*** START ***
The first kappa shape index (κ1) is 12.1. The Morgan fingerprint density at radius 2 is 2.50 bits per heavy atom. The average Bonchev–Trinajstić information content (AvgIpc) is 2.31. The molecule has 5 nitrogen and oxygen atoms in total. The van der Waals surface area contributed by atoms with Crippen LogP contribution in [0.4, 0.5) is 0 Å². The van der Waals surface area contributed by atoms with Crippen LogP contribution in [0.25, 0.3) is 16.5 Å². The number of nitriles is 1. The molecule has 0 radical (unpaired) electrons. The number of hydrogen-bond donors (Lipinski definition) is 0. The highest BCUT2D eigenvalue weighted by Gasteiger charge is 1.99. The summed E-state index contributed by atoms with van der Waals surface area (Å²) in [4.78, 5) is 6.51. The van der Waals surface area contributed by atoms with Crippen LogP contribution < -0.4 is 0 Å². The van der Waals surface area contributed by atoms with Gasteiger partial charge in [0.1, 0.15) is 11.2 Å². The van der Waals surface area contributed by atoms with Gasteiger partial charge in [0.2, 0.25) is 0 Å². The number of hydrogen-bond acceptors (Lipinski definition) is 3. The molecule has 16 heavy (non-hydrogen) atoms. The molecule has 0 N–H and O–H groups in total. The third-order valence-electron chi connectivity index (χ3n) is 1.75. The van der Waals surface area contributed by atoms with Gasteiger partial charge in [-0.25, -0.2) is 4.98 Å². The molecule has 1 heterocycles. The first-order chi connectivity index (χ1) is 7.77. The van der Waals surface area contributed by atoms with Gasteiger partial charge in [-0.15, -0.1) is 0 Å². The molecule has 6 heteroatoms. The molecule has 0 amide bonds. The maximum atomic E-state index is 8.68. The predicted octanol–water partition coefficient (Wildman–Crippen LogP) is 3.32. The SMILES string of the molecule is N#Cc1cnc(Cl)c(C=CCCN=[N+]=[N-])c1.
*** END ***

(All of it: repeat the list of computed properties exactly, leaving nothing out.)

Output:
The first kappa shape index (κ1) is 12.1. The Morgan fingerprint density at radius 2 is 2.50 bits per heavy atom. The average Bonchev–Trinajstić information content (AvgIpc) is 2.31. The molecule has 5 nitrogen and oxygen atoms in total. The van der Waals surface area contributed by atoms with Crippen LogP contribution in [0.4, 0.5) is 0 Å². The van der Waals surface area contributed by atoms with Crippen LogP contribution in [0.25, 0.3) is 16.5 Å². The number of nitriles is 1. The molecule has 0 radical (unpaired) electrons. The number of hydrogen-bond donors (Lipinski definition) is 0. The highest BCUT2D eigenvalue weighted by Gasteiger charge is 1.99. The summed E-state index contributed by atoms with van der Waals surface area (Å²) in [4.78, 5) is 6.51. The van der Waals surface area contributed by atoms with Crippen LogP contribution < -0.4 is 0 Å². The van der Waals surface area contributed by atoms with Gasteiger partial charge in [0.1, 0.15) is 11.2 Å². The van der Waals surface area contributed by atoms with Gasteiger partial charge in [0.2, 0.25) is 0 Å². The number of hydrogen-bond acceptors (Lipinski definition) is 3. The molecule has 16 heavy (non-hydrogen) atoms. The molecule has 0 N–H and O–H groups in total. The third-order valence-electron chi connectivity index (χ3n) is 1.75. The van der Waals surface area contributed by atoms with Gasteiger partial charge in [-0.25, -0.2) is 4.98 Å². The molecule has 1 heterocycles. The first-order chi connectivity index (χ1) is 7.77. The van der Waals surface area contributed by atoms with Gasteiger partial charge in [-0.15, -0.1) is 0 Å². The molecule has 6 heteroatoms. The molecule has 0 amide bonds. The maximum atomic E-state index is 8.68. The predicted octanol–water partition coefficient (Wildman–Crippen LogP) is 3.32. The SMILES string of the molecule is N#Cc1cnc(Cl)c(C=CCCN=[N+]=[N-])c1.